BSC-CNS research groups Electronic and Atomic Protein Modelling (EAPM), Protein Interactions and Docking (PID) and Computational Genomics (CG), the Molecular Modelling and Bioinformatics (MMB) and the Experimental Bionformatics Laboratory (EBL), jointly run by BSC-CNS and IRB Barcelona, and the Computational Node (CN) of the National Institute of Bioinformatics, jointly run by BSC-CNS and INB.

EU & National Projects

Highlights among 2014 projects include:

  • ERC Advanced Grant PELE, a project to develop a software platform for "a la carte" drug design
  • Collaboration with CETEMMSA to design bio-ink
  • TransPLANT, an European project to develop a trans-national infrastructure for plant genomics
  • ProCoGen, a European project to study confiner genomics
  • BLUEPRINT, a European initiative to study haematopoietic epigenomes
  • eDRUG: the ERC market Proof-of-Concept for PELE
  • INDOX, a collaboration with Anaxomics to improve the design of industrial enzymes
  • Marató TV3, to discover new inhibitors of the glutamate transporter

Scientific Output

For additional information, please see the Detailed Report of Research Activities 2014 for the Life Sciences Department.

The Life Sciences Department defines a unique environment that combines very active groups working in computational biology with top supercomputing and experimental resources. The research efforts can be classified into four main areas:

  • Research in Target & Drug Discovery: Developing new tools for the pharmaceutical industry.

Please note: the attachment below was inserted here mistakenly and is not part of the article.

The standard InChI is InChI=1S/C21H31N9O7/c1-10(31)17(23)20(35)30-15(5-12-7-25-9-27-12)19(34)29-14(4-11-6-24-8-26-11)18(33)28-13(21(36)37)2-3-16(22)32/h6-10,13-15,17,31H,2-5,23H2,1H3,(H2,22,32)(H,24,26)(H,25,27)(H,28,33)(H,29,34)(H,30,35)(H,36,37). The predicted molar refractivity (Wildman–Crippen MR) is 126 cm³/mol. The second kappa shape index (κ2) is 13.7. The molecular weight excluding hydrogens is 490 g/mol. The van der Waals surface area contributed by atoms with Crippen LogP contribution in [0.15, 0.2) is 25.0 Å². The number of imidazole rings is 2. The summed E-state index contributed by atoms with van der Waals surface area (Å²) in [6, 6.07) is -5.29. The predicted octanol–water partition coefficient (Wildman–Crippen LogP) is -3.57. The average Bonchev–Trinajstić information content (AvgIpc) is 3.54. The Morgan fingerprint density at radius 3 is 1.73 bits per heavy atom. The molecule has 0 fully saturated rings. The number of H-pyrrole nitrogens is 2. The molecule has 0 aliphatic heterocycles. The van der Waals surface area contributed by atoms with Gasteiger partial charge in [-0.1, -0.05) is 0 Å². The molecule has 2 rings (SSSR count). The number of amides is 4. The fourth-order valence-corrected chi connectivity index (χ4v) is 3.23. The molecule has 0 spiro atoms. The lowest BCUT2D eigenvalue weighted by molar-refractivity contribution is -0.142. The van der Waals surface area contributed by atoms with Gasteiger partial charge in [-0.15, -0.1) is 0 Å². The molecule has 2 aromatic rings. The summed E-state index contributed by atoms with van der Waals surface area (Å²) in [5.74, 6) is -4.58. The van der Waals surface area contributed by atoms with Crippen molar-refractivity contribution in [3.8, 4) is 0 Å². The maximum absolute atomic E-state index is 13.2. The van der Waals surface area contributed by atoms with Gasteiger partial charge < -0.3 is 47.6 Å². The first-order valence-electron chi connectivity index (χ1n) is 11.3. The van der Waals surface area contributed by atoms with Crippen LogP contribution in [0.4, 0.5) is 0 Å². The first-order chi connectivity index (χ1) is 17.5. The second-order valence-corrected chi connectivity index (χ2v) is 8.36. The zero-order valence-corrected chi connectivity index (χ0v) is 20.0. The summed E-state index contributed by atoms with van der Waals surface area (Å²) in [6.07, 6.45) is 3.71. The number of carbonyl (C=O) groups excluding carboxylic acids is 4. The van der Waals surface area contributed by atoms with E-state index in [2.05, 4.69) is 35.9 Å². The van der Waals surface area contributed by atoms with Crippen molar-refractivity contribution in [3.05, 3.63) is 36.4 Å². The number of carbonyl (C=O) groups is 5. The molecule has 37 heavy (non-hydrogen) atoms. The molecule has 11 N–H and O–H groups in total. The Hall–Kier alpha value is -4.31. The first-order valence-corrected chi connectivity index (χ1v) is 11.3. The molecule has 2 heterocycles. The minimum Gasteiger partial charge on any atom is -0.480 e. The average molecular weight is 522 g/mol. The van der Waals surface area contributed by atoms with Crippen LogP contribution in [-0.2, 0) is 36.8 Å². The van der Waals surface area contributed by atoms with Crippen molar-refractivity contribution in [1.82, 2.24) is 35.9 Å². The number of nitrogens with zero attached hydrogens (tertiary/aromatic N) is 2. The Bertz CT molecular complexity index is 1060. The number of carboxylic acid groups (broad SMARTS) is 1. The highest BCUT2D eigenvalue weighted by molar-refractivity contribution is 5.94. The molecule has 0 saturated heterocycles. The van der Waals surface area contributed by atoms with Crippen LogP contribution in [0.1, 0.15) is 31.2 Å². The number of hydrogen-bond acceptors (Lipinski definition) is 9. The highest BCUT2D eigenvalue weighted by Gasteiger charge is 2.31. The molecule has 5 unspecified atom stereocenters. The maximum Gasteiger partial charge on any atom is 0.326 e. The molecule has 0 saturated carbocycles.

• Research in Genomics & System Biology: Understanding the origin of diseases and infection mechanisms.
  • Research in BioSupercomputing: Improving the use and access of supercomputing and database resources in Life Sciences.
  • Basic Research in BioPhysics: Discovering the mechanisms of biological systems at the molecular scale.

Organised Events:

In 2014 the Department organised the Amber Workshop in collaboration with Prof Ross Walker (UCSD) and Prof Adrian Roitberg (U Florida) and with the support of NVIDIA and the BSC Severo Ochoa Centre of Excellence program. Together with CRG and IRB Barcelona, the Department organised the Joint Programme retreat and the DNA retreat.

Research Groups

Molecular Modelling and Bioinformatics (MMB) Group

The Group's long term objective is to understand the behaviour of living organisms by means of theoretical models, whose roots are anchored in the basic principles of physics and chemistry. With this general aim the Group works with different methodologies, from mining of biological databases to classical dynamics and quantum chemistry calculations. The use of this wide range of methodologies allows the exploration of a wide range of problems, from drug design to genome analysis. Special emphasis is placed on connecting basic interactions with global properties of biological systems.

Electronic and Atomic Protein Modelling (EAPM) Group

The Electronic and Atomic Protein Modelling Laboratory is devoted to the development of computational algorithms to advance in the understanding of protein’s biochemistry and biophysics. For these purposes, the Group applies and develops two different sets of techniques: classical and quantum simulations.

Protein Interaction and Docking (PID) Group